Sunday, April 6, 2008

A Great Quebecois Rock Group, Vilain Pingouin

video

http://youtube.com/watch?v=cXFW2c4IqBw (Use this link if you have trouble with the above video

When visiting my daughter's school in Quebec province two years ago, I was consumed with curiosity about Quebec's popular music scene. I found people in music stores where I shopped to be most helpful, and came back with about a hundred songs and lots of group names.
When I was in Europe back in the seventies, I heard a lot of people express the opinion that American English was not "real" English and that the sixty million inhabitants of the U.K. speak an authoritative English. After watching an British movie with subtitled English, I learned to take this snobbery in stride.
The Quebecois have to endure a similar snobbery from French speakers residing in France. Despite the fact that there are dialects and languages spoken in France that differ markedly from standard French, the Quebecois dialect suffers a lack of respect.
The start of British rule in Quebec in1760 isolated the French of North America from speakers of European French. While some divergences are due to contacts with Indians and the British, in other cases older forms of spoken French have been preserved in Quebec usage.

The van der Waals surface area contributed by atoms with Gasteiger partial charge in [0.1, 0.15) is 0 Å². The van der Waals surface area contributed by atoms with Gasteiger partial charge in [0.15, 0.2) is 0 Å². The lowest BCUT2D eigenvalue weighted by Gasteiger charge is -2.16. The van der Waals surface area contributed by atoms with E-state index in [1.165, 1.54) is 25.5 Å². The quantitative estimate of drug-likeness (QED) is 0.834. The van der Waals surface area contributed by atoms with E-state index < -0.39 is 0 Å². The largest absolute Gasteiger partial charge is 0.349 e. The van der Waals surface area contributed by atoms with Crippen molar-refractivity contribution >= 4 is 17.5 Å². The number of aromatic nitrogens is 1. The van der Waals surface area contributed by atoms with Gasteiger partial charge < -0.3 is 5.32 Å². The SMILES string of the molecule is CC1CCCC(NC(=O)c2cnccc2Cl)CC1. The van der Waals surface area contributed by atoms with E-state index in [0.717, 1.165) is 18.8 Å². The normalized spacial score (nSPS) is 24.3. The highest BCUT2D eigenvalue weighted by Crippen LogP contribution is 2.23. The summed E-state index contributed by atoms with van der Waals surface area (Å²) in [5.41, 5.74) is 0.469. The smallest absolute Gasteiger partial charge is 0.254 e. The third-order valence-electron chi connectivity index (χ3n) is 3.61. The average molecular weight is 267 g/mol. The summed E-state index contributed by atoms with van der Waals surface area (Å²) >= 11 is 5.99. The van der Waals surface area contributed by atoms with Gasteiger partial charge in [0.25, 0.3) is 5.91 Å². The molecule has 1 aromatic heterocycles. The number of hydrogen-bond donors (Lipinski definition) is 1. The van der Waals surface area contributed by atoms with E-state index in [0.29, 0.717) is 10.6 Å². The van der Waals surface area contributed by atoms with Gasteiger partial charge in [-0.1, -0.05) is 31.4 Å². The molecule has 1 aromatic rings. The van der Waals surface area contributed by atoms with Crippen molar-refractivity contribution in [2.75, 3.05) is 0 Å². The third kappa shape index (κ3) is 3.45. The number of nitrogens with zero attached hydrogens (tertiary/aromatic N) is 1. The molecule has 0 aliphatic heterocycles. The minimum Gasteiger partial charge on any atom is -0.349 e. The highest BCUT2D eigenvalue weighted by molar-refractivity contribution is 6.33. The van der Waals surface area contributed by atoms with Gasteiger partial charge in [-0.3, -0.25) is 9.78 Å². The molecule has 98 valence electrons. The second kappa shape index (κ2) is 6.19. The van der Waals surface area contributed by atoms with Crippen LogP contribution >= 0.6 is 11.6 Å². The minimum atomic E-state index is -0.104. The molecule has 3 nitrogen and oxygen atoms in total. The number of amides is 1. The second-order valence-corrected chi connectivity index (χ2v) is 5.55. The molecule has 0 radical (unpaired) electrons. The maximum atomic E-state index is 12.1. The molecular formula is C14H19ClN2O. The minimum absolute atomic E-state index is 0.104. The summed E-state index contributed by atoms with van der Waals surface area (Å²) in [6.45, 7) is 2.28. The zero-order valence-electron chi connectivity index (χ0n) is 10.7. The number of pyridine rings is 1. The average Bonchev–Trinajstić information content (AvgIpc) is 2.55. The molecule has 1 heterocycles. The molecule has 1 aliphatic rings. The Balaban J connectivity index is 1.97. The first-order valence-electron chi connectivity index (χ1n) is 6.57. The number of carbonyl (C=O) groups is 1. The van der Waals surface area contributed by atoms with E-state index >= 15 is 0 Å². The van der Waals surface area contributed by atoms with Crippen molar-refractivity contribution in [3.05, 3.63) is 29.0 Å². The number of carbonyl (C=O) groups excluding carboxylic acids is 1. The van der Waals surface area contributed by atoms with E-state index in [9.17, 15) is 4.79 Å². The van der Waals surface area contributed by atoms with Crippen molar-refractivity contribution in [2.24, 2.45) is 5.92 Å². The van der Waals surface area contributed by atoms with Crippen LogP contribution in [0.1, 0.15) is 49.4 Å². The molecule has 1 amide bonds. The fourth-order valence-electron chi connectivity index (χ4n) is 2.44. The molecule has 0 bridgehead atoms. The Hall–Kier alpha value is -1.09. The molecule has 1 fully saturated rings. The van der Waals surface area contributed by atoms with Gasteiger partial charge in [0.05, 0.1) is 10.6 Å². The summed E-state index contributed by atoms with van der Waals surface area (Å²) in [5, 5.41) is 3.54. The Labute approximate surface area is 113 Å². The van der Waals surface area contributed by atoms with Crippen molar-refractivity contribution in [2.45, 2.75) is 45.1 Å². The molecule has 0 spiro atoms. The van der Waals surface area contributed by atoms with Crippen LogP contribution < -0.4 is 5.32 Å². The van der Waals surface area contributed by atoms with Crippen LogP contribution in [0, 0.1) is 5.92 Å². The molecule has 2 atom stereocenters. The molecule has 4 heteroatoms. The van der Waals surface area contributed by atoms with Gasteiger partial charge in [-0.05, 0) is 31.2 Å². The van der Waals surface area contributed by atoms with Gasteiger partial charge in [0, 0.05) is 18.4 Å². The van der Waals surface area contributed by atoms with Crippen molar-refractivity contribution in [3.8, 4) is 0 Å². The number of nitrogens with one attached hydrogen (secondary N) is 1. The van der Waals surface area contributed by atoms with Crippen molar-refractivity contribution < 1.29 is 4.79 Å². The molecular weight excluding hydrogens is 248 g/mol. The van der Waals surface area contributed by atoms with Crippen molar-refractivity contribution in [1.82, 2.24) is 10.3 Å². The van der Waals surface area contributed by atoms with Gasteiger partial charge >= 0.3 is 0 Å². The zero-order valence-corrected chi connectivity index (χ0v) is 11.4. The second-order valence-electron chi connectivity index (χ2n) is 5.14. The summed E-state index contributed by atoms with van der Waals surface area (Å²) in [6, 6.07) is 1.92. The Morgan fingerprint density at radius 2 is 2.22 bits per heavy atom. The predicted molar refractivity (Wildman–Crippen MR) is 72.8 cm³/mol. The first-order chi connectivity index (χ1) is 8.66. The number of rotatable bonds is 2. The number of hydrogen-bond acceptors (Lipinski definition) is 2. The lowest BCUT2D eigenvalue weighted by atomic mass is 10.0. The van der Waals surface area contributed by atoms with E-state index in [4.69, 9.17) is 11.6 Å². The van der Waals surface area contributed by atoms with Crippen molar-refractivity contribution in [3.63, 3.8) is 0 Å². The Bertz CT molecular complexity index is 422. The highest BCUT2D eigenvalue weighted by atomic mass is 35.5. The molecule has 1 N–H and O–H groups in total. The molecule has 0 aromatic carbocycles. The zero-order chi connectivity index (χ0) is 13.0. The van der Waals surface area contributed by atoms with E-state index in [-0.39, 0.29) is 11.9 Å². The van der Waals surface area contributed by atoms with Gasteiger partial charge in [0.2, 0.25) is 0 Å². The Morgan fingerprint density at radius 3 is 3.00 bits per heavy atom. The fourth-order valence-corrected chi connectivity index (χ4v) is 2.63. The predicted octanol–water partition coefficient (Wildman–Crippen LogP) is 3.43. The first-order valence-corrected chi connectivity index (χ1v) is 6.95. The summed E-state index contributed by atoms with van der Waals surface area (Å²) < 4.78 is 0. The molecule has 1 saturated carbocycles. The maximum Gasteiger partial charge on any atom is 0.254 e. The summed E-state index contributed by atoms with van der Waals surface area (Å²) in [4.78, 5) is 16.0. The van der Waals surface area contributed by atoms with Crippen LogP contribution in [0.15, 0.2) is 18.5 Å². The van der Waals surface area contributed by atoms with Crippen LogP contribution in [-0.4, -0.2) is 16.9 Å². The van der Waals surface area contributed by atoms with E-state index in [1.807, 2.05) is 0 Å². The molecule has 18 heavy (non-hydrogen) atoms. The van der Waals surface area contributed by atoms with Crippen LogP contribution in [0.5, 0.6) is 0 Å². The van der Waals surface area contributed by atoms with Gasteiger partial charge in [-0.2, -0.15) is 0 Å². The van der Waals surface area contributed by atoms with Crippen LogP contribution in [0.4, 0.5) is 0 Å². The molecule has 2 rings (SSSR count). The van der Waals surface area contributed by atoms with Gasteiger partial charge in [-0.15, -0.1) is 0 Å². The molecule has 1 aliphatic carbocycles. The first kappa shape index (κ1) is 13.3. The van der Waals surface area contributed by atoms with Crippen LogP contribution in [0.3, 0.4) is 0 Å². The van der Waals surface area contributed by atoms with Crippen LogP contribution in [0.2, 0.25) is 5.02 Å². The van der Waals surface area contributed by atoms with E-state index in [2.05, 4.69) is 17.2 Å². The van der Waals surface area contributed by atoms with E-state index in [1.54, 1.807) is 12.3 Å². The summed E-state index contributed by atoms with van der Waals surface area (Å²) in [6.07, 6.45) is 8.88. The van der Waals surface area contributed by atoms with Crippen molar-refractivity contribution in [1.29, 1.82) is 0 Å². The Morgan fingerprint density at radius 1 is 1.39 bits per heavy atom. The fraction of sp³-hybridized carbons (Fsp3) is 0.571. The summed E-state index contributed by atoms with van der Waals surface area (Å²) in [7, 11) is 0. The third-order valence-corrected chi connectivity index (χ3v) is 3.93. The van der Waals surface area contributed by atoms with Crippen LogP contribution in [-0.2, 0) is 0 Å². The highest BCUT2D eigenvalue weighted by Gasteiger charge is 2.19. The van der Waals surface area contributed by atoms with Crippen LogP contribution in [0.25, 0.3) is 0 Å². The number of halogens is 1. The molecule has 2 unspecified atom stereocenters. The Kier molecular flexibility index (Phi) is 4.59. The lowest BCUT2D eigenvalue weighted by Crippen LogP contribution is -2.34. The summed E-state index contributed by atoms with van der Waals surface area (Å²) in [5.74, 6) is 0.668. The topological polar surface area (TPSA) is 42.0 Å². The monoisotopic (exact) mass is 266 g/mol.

English owes its current form to over two hundred years of French rule in England. English has common features with both Romance and Germanic languages. Its etymology has been determined to be more international than that of Esperanto.
Much as a devotee of Windows or Linux will sing the praises of their chosen operating system, I feel a sense of gratitude to the English language for facilitating a full range of thought and expression. Such gratitude extends to Latin, Germanic and French which have each made their contributions to a language which has spanned the globe and left its mark on world history.
It is in that spirit that I focus this posting on Vilain Pingouin, a group with which I became acquainted through You Tube. The group, though distinctly Gallic reminds me at times of Bruce Springsteen. Those of you who like me do not speak French are asked to focus on the beauty of the human voice as a musical instrument. I would welcome feedback from my readers about this and other music on the world scene with which they might be familiar. Sphere: Related Content

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